And now I'll hop up on my soapbox. Whether or not you believe in the death penalty in theory is completely irrelevant to the discussion about whether we should abolish it. The fact remains that as it stands today the courts are just not able to fairly and competently use it, as the stories of Dobie Williams and Joe O'Dell show so tragically and clearly. Even though most of the Supreme Court disagrees with me, I believe that the death penalty is unconstitutional as it stands today. You don't even have to go to the 8th Amendment (which prohibits cruel and unusual punishment) to get there, either, although you certainly could. I believe it is unconstitutional because of the 5th and 14th Amendments, which state that a person shall not be "deprived of life, liberty, or property, without due process of law." As it stands today, there simply is not any process that is sufficient to uphold that standard, as Williams and O'Dell show.
For those of you who don't know me, I am a third year law student, so this issue hits close to home. I believe that if everyone does their job, the judge, the jury, the prosecution, the defense, etc, then justice will be carried out. It is for this reason that if I thought I would be at all competent in a court room (and didn't have a mountain of debt looming over me when I graduate) I would become a public defender. Basically, we just aren't good enough at determining a person's guilt or innocence to enforce an irrevocable punishment. Since the death penalty was reinstated in 1976, more than 100 people have been released from death row because they were later found to be innocent. From 1976 through 2004, when the book was written, approximately one out of every eight people sentenced to death were later found to be innocent. Some might say that that is just proof that the system works, but the way the system actually functions makes those lucky people exonerated post-conviction seem like a seed found by the proverbial blind chicken. Here are just a few of the reasons the system is flawed: cops have too much unchecked power; prosecutors have access to evidence and witnesses that the defense doesn't; in many cases, prosecutors and judges have to run for election (a concept that would be laughable if it weren't so horrifying), which gives them an incentive to push for the death penalty to appear tough on crime; defense attorneys assigned to indigent defendants (the vast majority of people sentenced to die are too poor to hire their own attorney) are often egregiously bad (falling asleep during your client's trial was only recently found to be an example of incompetent lawyering bad enough to warrant relief, but being drunk or on drugs isn't); and finally, many times the appeals process focuses more on procedure than substance, making it nearly impossible to fix the aforementioned errors (one man's appeal was denied because his attorney labeled it a notice of appeal instead of a petition for appeal, which the court found too presumptuous).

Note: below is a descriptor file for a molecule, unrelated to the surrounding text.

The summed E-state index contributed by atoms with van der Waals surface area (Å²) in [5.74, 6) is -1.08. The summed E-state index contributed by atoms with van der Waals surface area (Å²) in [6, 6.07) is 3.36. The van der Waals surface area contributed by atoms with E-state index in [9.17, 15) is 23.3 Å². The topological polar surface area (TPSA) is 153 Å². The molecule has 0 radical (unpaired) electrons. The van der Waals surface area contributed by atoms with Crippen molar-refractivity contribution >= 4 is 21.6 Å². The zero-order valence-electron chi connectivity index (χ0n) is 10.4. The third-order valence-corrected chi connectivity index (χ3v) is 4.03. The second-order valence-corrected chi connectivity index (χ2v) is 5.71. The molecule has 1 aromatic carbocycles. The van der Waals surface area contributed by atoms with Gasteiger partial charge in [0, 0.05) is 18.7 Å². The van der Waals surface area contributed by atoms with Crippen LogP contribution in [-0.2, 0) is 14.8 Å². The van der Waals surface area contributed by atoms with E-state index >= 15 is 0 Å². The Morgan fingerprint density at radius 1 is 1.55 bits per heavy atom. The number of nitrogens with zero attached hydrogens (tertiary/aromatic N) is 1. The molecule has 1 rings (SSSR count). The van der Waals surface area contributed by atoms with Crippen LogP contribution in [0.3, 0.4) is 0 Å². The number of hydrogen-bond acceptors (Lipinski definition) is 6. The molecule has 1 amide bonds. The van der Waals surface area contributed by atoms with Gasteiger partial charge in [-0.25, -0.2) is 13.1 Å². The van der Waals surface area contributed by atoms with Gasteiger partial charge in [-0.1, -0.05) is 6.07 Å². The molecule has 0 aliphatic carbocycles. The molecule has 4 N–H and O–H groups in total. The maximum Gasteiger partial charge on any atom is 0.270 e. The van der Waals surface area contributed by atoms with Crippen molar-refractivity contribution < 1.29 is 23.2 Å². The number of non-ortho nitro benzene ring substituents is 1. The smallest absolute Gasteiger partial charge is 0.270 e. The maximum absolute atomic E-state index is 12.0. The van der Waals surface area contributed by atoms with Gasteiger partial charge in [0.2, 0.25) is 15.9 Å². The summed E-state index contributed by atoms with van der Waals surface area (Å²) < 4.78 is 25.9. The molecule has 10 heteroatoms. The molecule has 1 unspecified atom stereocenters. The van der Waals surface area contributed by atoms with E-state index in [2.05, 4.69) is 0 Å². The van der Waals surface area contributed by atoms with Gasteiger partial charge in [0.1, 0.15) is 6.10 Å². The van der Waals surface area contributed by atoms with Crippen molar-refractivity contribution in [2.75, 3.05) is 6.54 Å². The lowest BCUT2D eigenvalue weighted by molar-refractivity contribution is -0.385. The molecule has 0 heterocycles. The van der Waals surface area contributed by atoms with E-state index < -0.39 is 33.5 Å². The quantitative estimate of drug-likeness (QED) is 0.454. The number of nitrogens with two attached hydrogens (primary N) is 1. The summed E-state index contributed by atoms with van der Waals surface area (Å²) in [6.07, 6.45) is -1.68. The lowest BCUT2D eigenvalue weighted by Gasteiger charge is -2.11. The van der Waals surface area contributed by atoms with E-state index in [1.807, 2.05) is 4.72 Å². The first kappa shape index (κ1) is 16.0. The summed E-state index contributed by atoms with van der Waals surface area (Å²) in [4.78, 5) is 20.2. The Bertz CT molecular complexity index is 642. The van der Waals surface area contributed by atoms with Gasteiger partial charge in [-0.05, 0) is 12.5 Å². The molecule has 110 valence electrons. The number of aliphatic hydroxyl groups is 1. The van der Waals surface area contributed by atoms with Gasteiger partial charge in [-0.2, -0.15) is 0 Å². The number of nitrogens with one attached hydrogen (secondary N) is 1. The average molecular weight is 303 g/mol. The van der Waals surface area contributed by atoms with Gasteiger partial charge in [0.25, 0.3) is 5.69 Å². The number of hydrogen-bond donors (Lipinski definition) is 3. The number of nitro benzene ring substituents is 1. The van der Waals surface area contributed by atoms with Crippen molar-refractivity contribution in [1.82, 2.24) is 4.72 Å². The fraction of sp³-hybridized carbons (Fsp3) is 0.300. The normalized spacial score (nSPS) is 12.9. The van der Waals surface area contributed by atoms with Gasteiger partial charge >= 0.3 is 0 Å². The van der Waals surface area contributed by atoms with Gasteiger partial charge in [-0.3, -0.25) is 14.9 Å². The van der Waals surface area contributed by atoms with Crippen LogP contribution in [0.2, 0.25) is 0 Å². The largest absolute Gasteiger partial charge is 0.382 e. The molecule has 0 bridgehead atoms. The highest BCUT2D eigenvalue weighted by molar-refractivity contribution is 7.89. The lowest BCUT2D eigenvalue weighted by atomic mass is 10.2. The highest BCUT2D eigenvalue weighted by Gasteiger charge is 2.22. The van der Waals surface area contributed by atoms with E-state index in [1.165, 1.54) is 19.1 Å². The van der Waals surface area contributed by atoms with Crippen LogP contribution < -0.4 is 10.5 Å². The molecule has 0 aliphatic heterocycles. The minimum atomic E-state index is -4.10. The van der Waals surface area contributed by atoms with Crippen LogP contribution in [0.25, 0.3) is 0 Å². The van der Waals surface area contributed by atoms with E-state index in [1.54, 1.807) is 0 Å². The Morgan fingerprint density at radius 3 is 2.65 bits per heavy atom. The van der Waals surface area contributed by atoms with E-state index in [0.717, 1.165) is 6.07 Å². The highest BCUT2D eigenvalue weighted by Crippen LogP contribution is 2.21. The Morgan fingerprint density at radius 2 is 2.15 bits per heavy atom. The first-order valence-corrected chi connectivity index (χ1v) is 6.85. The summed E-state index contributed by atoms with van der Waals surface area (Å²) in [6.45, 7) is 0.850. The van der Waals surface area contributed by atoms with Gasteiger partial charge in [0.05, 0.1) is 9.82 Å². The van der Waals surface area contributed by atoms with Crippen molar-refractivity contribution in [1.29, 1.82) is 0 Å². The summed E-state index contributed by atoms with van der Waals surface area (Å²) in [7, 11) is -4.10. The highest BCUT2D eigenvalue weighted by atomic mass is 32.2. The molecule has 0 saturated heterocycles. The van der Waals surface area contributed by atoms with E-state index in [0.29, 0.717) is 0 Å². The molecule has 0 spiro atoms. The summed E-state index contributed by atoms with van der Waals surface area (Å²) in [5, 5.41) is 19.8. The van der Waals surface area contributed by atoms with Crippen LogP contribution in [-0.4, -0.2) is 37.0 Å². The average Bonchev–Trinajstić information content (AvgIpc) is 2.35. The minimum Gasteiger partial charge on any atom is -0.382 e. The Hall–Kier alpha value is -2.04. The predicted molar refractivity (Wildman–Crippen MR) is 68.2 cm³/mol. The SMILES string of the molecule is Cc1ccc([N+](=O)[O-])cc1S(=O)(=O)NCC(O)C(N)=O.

I'm going to wrap this up because I've gone on long enough (I haven't even gotten to how capricious and racist the enforcement of the death penalty is). To end, this is a moving, intelligent, well written book that asks questions and poses arguments that everyone should consider so we can stop the slaughter of innocent people at the hands of the government they trust to protect them.